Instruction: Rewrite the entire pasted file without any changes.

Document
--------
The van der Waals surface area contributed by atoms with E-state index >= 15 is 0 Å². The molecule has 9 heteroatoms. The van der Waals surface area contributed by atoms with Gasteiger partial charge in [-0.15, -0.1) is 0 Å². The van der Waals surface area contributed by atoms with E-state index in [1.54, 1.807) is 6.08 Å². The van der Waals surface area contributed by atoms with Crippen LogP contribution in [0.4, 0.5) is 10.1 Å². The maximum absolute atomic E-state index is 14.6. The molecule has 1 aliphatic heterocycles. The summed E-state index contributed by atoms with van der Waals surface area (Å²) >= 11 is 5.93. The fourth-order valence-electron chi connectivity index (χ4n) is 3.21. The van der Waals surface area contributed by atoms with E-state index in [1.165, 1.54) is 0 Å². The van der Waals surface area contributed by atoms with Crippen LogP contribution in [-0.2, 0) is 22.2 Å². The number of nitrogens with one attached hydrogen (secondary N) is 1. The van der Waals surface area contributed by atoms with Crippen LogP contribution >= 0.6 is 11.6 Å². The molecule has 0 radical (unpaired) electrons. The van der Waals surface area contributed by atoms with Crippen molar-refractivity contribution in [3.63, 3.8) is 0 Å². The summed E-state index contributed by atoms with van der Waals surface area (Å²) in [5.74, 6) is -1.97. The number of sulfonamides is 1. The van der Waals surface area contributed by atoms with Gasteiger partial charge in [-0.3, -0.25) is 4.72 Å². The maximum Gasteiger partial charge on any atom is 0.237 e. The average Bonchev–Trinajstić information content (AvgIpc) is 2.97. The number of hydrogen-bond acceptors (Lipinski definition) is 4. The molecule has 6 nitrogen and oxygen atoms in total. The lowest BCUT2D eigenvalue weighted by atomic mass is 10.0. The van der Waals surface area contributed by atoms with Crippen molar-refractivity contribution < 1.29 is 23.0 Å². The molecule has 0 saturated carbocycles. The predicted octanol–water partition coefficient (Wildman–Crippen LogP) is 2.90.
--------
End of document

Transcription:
The van der Waals surface area contributed by atoms with E-state index >= 15 is 0 Å². The molecule has 9 heteroatoms. The van der Waals surface area contributed by atoms with Gasteiger partial charge in [-0.15, -0.1) is 0 Å². The van der Waals surface area contributed by atoms with E-state index in [1.54, 1.807) is 6.08 Å². The van der Waals surface area contributed by atoms with Crippen LogP contribution in [0.4, 0.5) is 10.1 Å². The maximum absolute atomic E-state index is 14.6. The molecule has 1 aliphatic heterocycles. The summed E-state index contributed by atoms with van der Waals surface area (Å²) >= 11 is 5.93. The fourth-order valence-electron chi connectivity index (χ4n) is 3.21. The van der Waals surface area contributed by atoms with E-state index in [1.165, 1.54) is 0 Å². The van der Waals surface area contributed by atoms with Crippen LogP contribution in [-0.2, 0) is 22.2 Å². The number of nitrogens with one attached hydrogen (secondary N) is 1. The van der Waals surface area contributed by atoms with Crippen LogP contribution >= 0.6 is 11.6 Å². The molecule has 0 radical (unpaired) electrons. The van der Waals surface area contributed by atoms with Crippen molar-refractivity contribution in [3.63, 3.8) is 0 Å². The summed E-state index contributed by atoms with van der Waals surface area (Å²) in [5.74, 6) is -1.97. The number of sulfonamides is 1. The van der Waals surface area contributed by atoms with Gasteiger partial charge in [-0.3, -0.25) is 4.72 Å². The maximum Gasteiger partial charge on any atom is 0.237 e. The average Bonchev–Trinajstić information content (AvgIpc) is 2.97. The number of hydrogen-bond acceptors (Lipinski definition) is 4. The molecule has 6 nitrogen and oxygen atoms in total. The lowest BCUT2D eigenvalue weighted by atomic mass is 10.0. The van der Waals surface area contributed by atoms with Crippen molar-refractivity contribution < 1.29 is 23.0 Å². The molecule has 0 saturated carbocycles. The predicted octanol–water partition coefficient (Wildman–Crippen LogP) is 2.90.